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Human Rights

UN call for torture free world

UN and rights experts observe International Day in Support of Torture Victims calling for end of such practices.

Last updated: 29 Jun 2014 07:00
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Elimination of torture will be a tedious feat especially with its practice is also found in legal systems [AP]

The United Nations and human rights experts have called for a torture free world in observance of the International Day in Support of Victims of torture.

The day marked on June 26 draws attention to the continued practice of torture around the globe focusing on the indiscriminate targeting of individuals in the name of counter-terrorism, national security and States’ irregular migration policies.

Claudio Grossman, Chair of the Committee against Torture, noted that 30 years had passed since the United Nations Convention against Torture entered into force and prohibited torture under all circumstances and without exception.

And while efforts have been made towards eliminating torture there is a tedious road ahead especially when confronting the systemic issue of torture that has attached itself within legal systems.

"A world without torture will be achievable when prosecutors and judges refuse to rely on coerced confessions and insist on investigating acts of torture and prosecuting those responsible for them," Grossman said.

New global initiative

Meanwhile, to mark the 30th anniversary of the Convention against Torture, a group of States has created a ten-year global initiative for the universal ratification and implementation of the Convention Against Torture.

A world without torture will be achievable when prosecutors and judges refuse to rely on coerced confessions and insist on investigating acts of torture and prosecuting those responsible for them.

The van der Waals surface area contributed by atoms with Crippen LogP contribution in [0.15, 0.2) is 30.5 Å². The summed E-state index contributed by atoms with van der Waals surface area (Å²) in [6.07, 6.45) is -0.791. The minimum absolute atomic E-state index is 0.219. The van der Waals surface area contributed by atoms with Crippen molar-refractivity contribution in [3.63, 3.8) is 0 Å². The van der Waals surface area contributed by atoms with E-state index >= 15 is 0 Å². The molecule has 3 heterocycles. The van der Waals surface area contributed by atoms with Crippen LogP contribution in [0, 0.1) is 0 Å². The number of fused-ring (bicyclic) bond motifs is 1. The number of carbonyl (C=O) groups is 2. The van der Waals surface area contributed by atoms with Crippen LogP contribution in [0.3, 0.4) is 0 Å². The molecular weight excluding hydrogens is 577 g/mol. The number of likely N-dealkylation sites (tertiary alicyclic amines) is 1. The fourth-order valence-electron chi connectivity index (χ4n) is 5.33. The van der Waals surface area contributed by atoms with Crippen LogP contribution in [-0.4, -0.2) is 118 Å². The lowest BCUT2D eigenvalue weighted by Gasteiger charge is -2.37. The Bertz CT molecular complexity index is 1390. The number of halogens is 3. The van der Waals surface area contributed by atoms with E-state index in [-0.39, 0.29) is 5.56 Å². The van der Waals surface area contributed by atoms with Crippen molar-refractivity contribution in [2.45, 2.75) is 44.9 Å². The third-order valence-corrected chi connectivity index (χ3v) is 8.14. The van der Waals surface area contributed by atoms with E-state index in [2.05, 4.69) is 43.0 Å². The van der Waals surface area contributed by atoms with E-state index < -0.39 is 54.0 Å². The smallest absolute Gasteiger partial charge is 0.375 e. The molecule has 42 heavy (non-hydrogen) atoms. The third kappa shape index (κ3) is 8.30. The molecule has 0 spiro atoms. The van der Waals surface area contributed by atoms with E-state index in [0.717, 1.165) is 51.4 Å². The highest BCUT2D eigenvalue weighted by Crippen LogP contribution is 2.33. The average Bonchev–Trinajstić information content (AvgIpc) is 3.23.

Claudio Grossman, Chair of the Committee against Torture

"This is an ambitious undertaking and this day, 26 June, commemorates the plight of victims and reminds us of the long road ahead," Grossman added.

"A world where there are no victims of torture would be a world where we can trust the police and intelligence agencies to do their jobs and prevent crime without resorting to violence," said Malcolm Evans, Chair of the Subcommittee on Prevention of Torture. 

Multi-layered approach

Proper and effective documentation of torture requires a multi-layered approach by all responsible authorities - law enforcement, doctors and forensic specialists, lawyers and the judiciary, Evans said.

Survivors of torture, who are courageous enough to speak out about their physical traumatisation and psychological ordeal, need empowerment and institutional support to so their stories can be heard, without fear of reprisals, the body said. 

"We are working towards a world where victims are assisted from a holistic perspective and their inherent dignity is restored as they obtain justice and access to long-term rehabilitation and redress," said Morad El Shazly, Chair of the UN Voluntary Fund for the Victims of Torture.    

The experts expressed the hope that torture will be completely eradicated one day, stressing that in order to achieve this, "we must work together to end impunity for perpetrators and to provide effective redress for the victims of torture and ill-treatment who must not be left to suffer alone for one more day.

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